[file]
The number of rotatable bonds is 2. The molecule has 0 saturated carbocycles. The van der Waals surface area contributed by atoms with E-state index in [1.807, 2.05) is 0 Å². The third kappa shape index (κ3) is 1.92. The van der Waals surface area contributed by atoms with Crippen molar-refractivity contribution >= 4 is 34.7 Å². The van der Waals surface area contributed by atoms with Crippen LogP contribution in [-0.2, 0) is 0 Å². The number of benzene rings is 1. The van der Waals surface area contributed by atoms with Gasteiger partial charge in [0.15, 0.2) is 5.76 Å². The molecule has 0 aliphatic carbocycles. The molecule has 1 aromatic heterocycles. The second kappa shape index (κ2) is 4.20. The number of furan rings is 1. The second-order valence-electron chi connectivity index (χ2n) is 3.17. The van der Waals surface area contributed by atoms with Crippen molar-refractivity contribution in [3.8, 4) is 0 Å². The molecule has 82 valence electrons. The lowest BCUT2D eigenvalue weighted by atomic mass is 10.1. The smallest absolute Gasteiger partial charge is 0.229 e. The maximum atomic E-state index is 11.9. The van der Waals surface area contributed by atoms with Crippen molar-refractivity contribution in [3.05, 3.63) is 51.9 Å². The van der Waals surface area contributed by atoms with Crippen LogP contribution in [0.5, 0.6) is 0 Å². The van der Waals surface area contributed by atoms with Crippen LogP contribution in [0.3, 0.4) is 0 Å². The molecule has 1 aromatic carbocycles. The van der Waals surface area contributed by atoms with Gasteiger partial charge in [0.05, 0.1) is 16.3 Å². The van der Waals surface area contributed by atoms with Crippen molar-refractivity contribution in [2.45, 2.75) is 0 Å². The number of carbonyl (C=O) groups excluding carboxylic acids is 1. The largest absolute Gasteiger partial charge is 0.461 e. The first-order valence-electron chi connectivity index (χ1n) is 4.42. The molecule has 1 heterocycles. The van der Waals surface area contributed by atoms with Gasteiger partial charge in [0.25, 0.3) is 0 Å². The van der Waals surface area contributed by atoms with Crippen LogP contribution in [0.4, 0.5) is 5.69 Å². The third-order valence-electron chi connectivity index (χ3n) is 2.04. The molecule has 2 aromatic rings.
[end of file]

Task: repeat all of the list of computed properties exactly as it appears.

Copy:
The number of rotatable bonds is 2. The molecule has 0 saturated carbocycles. The van der Waals surface area contributed by atoms with E-state index in [1.807, 2.05) is 0 Å². The third kappa shape index (κ3) is 1.92. The van der Waals surface area contributed by atoms with Crippen molar-refractivity contribution >= 4 is 34.7 Å². The van der Waals surface area contributed by atoms with Crippen LogP contribution in [-0.2, 0) is 0 Å². The number of benzene rings is 1. The van der Waals surface area contributed by atoms with Gasteiger partial charge in [0.15, 0.2) is 5.76 Å². The molecule has 0 aliphatic carbocycles. The molecule has 1 aromatic heterocycles. The second kappa shape index (κ2) is 4.20. The number of furan rings is 1. The second-order valence-electron chi connectivity index (χ2n) is 3.17. The van der Waals surface area contributed by atoms with Crippen molar-refractivity contribution in [3.8, 4) is 0 Å². The molecule has 82 valence electrons. The lowest BCUT2D eigenvalue weighted by atomic mass is 10.1. The smallest absolute Gasteiger partial charge is 0.229 e. The maximum atomic E-state index is 11.9. The van der Waals surface area contributed by atoms with Crippen molar-refractivity contribution in [3.05, 3.63) is 51.9 Å². The van der Waals surface area contributed by atoms with Crippen LogP contribution in [0.5, 0.6) is 0 Å². The van der Waals surface area contributed by atoms with Crippen LogP contribution in [0.3, 0.4) is 0 Å². The molecule has 1 aromatic carbocycles. The van der Waals surface area contributed by atoms with Gasteiger partial charge in [0.05, 0.1) is 16.3 Å². The van der Waals surface area contributed by atoms with Crippen molar-refractivity contribution in [2.45, 2.75) is 0 Å². The number of carbonyl (C=O) groups excluding carboxylic acids is 1. The largest absolute Gasteiger partial charge is 0.461 e. The first-order valence-electron chi connectivity index (χ1n) is 4.42. The molecule has 1 heterocycles. The van der Waals surface area contributed by atoms with Gasteiger partial charge in [0.25, 0.3) is 0 Å². The van der Waals surface area contributed by atoms with Crippen LogP contribution in [0.4, 0.5) is 5.69 Å². The third-order valence-electron chi connectivity index (χ3n) is 2.04. The molecule has 2 aromatic rings.